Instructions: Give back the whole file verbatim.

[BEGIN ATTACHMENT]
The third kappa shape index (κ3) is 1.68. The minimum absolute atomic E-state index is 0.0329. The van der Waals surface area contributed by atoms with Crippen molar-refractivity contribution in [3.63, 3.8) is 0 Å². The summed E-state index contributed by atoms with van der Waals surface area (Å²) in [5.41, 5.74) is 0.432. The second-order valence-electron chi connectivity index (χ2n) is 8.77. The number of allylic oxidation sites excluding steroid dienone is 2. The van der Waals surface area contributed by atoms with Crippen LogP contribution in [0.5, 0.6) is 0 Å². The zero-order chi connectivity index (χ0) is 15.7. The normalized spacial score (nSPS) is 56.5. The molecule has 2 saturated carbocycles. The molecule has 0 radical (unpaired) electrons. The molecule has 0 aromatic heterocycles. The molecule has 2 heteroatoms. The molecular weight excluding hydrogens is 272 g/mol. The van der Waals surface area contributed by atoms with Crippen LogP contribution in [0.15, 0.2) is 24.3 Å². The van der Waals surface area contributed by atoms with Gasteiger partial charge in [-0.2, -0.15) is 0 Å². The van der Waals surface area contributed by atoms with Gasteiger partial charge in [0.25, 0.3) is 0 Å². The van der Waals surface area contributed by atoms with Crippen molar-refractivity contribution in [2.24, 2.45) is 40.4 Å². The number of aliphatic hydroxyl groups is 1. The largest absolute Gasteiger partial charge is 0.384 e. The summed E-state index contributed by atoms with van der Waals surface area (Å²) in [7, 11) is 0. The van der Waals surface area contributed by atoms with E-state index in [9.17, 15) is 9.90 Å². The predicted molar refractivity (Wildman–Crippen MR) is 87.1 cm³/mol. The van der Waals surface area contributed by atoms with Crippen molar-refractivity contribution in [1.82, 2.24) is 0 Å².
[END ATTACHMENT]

The third kappa shape index (κ3) is 1.68. The minimum absolute atomic E-state index is 0.0329. The van der Waals surface area contributed by atoms with Crippen molar-refractivity contribution in [3.63, 3.8) is 0 Å². The summed E-state index contributed by atoms with van der Waals surface area (Å²) in [5.41, 5.74) is 0.432. The second-order valence-electron chi connectivity index (χ2n) is 8.77. The number of allylic oxidation sites excluding steroid dienone is 2. The van der Waals surface area contributed by atoms with Crippen LogP contribution in [0.5, 0.6) is 0 Å². The zero-order chi connectivity index (χ0) is 15.7. The normalized spacial score (nSPS) is 56.5. The molecule has 2 saturated carbocycles. The molecule has 0 radical (unpaired) electrons. The molecule has 0 aromatic heterocycles. The molecule has 2 heteroatoms. The molecular weight excluding hydrogens is 272 g/mol. The van der Waals surface area contributed by atoms with Crippen LogP contribution in [0.15, 0.2) is 24.3 Å². The van der Waals surface area contributed by atoms with Gasteiger partial charge in [-0.2, -0.15) is 0 Å². The van der Waals surface area contributed by atoms with Gasteiger partial charge in [0.25, 0.3) is 0 Å². The van der Waals surface area contributed by atoms with Crippen molar-refractivity contribution in [2.24, 2.45) is 40.4 Å². The number of aliphatic hydroxyl groups is 1. The largest absolute Gasteiger partial charge is 0.384 e. The summed E-state index contributed by atoms with van der Waals surface area (Å²) in [7, 11) is 0. The van der Waals surface area contributed by atoms with E-state index in [9.17, 15) is 9.90 Å². The predicted molar refractivity (Wildman–Crippen MR) is 87.1 cm³/mol. The van der Waals surface area contributed by atoms with Crippen molar-refractivity contribution in [1.82, 2.24) is 0 Å².